The infrastructure, too, is inefficient. Grady Ranch would need to be covered by police service, fire service, sewage, water, electricity, and some modicum of transit, but those costs are based on geography, not population. Serving a square mile with 300 homes is a lot more expensive per home than a square mile with 1,000.

Yet the fact that this will be affordable housing makes the project even more egregious. Driving is expensive, with depreciation, gas, maintenance, insurance, and parking costs all eating up scads of money. On a population level, you can add in the cost of pollution, as well as injuries and deaths in crashes. A home in Grady Ranch would be affordable, but the cost of actually living there would be quite high.

The nonprofit aspect of the project would mean no taxes could be raised to cover its infrastructure and services. Building affordable housing in a mixed area means they’re covered by preexisting services. Though usage is more intense, there is typically enough spare capacity to take on more residents. Building something beyond current development means new infrastructure and services need to be built specifically for that project but without any existing residents to pay for it. It would be a massive and ongoing drain on county coffers.

This is the worst possible place for affordable housing. Grady Ranch, if it’s not going to be a film studio, needs to remain as open space. An affordable housing project out at the exurban edge of Marin cannot be affordable because car-centric development is fundamentally unaffordable.

I respect the efforts of George Lucas and Marin Community Foundation to find a place for the low-income to live, but Grady Ranch is not it. Lucas and MCF need to look at urban infill sites and focus on building up in those areas that are transit-accessible and walkable, places that are actually affordable. Replicating the discredited drive-‘til-you-qualify dynamic in Marin is not the answer; it’s just recreating the problem.

An Extraneous Park

The park’s rendering. Photo by Jessica Mullins of San Anselmo-Fairfax Patch

On Saturday, the San Anselmo Chamber of Commerce announced that George Lucas had given some downtown land to them. The vacant building would be torn down and a park, complete with statues of Yoda and Indiana Jones, would be erected in its place.

Perhaps I’m a curmudgeon to think so, but this doesn’t seem like the best idea.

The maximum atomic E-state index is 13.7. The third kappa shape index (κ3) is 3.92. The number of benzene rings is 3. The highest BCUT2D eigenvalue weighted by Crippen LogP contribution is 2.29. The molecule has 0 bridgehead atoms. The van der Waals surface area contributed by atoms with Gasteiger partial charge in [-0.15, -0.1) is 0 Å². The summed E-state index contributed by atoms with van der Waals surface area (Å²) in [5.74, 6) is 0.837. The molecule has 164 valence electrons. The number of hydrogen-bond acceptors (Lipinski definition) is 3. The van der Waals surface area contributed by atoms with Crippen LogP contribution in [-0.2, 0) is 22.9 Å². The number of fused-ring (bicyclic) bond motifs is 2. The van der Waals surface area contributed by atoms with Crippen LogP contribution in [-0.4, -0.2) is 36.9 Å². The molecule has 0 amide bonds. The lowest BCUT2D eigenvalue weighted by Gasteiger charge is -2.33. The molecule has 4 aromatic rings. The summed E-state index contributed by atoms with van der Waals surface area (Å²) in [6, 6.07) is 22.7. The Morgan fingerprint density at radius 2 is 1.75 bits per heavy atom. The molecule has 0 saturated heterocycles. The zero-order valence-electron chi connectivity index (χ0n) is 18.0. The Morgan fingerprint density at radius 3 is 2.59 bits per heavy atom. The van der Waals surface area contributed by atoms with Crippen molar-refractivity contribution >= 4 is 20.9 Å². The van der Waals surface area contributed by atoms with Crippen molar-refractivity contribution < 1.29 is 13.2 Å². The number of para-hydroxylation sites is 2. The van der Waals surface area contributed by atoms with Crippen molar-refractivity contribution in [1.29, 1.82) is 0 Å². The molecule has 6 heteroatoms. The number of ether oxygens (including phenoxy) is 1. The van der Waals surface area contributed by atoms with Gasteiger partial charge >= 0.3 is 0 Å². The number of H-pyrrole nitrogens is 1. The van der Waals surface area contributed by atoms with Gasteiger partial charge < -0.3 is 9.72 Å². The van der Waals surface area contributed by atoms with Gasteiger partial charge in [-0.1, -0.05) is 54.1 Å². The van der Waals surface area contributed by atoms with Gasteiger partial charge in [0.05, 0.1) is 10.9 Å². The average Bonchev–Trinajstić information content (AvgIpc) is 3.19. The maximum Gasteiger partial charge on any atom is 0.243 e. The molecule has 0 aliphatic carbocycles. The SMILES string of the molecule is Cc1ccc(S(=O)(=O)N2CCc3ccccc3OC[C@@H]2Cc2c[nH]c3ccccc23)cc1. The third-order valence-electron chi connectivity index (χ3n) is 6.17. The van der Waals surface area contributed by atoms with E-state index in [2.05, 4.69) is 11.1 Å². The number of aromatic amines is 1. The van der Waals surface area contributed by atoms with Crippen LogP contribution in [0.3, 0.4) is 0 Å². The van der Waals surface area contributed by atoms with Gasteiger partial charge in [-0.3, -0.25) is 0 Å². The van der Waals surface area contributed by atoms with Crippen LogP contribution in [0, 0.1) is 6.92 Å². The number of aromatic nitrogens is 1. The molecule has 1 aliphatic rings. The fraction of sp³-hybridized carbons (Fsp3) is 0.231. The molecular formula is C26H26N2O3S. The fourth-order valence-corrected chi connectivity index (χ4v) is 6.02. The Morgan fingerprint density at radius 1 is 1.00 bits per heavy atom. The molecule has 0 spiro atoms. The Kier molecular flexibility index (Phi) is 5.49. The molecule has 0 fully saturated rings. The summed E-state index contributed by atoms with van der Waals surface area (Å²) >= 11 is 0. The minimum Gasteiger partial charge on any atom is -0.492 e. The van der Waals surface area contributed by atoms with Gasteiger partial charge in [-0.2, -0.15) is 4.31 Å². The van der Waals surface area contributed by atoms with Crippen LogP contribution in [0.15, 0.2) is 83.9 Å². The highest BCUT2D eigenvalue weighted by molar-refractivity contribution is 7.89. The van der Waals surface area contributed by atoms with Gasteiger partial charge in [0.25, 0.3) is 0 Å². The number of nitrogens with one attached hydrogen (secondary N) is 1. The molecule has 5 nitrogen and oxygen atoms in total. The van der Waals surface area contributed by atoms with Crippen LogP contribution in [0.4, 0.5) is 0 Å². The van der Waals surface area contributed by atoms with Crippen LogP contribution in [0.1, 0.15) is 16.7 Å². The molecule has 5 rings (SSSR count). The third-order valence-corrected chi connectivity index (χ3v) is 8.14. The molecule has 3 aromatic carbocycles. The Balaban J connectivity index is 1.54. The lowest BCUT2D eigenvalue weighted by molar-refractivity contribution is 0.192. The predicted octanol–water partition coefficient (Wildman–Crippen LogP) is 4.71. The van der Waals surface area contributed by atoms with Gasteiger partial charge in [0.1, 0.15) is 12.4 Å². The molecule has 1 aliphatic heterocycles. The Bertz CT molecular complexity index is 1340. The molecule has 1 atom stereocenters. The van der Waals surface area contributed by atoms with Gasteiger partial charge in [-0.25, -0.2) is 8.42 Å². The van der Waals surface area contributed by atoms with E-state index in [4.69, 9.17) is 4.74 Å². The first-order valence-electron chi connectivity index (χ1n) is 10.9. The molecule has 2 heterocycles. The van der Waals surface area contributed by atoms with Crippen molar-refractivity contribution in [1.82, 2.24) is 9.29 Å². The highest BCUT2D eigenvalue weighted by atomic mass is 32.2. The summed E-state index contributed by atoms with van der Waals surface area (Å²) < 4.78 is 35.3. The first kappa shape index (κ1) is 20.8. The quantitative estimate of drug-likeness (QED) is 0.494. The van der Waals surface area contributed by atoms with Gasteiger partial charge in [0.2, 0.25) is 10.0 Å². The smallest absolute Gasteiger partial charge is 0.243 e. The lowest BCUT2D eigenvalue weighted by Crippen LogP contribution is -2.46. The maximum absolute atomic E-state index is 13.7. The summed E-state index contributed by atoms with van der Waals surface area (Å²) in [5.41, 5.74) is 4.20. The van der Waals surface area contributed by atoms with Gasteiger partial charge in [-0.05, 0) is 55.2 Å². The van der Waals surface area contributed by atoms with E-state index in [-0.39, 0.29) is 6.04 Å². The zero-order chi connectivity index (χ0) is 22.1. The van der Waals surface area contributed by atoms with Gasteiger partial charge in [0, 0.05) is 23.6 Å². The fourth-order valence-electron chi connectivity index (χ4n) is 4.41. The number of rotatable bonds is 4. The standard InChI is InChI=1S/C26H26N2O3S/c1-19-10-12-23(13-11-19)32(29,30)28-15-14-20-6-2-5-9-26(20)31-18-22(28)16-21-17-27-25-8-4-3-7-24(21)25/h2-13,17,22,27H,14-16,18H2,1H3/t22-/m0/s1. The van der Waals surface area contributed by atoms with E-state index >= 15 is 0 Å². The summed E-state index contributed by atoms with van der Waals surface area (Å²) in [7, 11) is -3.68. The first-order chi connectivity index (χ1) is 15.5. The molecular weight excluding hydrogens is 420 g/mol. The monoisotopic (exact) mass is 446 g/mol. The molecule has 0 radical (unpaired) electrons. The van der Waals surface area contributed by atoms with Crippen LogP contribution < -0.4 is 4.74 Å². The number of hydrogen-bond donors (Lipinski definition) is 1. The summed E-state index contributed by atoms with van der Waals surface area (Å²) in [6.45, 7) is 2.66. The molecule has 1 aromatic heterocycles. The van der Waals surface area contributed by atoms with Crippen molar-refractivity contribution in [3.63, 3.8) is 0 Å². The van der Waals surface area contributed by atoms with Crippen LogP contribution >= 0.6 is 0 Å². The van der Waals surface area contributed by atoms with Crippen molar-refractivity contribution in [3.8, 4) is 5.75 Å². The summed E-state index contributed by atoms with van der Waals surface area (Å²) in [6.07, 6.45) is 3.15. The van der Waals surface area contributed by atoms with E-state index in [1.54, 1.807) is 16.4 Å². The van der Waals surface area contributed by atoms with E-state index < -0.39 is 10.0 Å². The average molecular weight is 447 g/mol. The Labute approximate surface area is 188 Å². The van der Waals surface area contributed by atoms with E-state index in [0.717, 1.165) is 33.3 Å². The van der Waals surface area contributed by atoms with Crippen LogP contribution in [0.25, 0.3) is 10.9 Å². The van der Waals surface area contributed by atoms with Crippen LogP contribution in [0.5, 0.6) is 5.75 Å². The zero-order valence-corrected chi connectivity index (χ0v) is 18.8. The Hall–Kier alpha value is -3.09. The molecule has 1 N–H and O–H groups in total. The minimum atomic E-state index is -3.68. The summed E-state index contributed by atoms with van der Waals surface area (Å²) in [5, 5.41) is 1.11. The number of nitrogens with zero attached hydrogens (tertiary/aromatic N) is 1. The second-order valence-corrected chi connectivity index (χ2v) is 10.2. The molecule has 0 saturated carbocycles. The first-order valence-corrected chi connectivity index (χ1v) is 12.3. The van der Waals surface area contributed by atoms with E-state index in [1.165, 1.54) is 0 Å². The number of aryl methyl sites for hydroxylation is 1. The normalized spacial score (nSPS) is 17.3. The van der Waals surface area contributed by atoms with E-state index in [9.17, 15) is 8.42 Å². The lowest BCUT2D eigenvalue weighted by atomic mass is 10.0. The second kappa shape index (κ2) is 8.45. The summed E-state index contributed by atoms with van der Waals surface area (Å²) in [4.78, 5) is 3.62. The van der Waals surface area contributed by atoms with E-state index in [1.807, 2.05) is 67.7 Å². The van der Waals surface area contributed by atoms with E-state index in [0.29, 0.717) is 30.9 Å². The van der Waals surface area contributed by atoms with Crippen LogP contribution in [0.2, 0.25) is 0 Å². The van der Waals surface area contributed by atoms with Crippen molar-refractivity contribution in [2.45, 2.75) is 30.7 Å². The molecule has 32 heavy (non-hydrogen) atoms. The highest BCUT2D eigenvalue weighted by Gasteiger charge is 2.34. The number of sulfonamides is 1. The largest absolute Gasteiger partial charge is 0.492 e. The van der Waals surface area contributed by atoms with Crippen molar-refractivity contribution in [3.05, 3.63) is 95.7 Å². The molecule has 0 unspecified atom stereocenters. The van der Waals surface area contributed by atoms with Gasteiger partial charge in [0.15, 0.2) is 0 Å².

The Rundown

George Lucas owns 535 San Anselmo Avenue, a one-story, roughly 6,000 square-foot building with three retail spaces (parcel number 007-213-24, if you care about such things). The 1970s-era building opens onto the police parking lot in the rear and lies adjacent to Town Hall. According to Patch, Lucas was approached by the San Anselmo Chamber of Commerce to donate the land and building, together worth about $2 million, for a park.

Lucas agreed, and now planning is on the way to transfer the land, demolish the buildings, and build a new park in downtown. The chamber is thrilled. Its president, Connie Rogers, told Patch, “This is going to be great for the city. It will increase revenues for the merchants and bring people to the town center.”

For those of you who don’t know, George Lucas is a San Anselmo local. He’s been heavily involved with town improvements, and you can see the results along Miracle Mile in front of United Markets. The recent demolition of the very old Amazing Grace Music building and the renovated replacement just up the median is his handiwork.

In a much more high-profile case, Lucas recently pulled out of his Grady Ranch film studio project in Lucas Valley over neighborhood opposition, vowing to put affordable housing at the location instead.

More Green Isn’t Always Good

Though a park, without considering the context, can be a good thing, if we pull back our view from the site and look at all the networks in the area, it doesn’t make sense.

First, we have the parcel’s current use, as retail. San Anselmo lives on sales tax, and a large part of that comes from downtown merchants. Though a park may attract more people to downtown, it’s likely they will mostly be geeky tourists and those of a sort that see the World’s Largest Fork. The park would ride on the cachet of Lucasfilm’s characters, and it’s doubtful the tourists would generate enough revenue to offset the loss from what would be there otherwise. That space will not remain vacant forever, and when it is filled it will be more valuable as productive land than as value-enhancing park space.  Creek Park and Town Hall’s front lawn are our green spaces, and they have served well as the town’s living heart.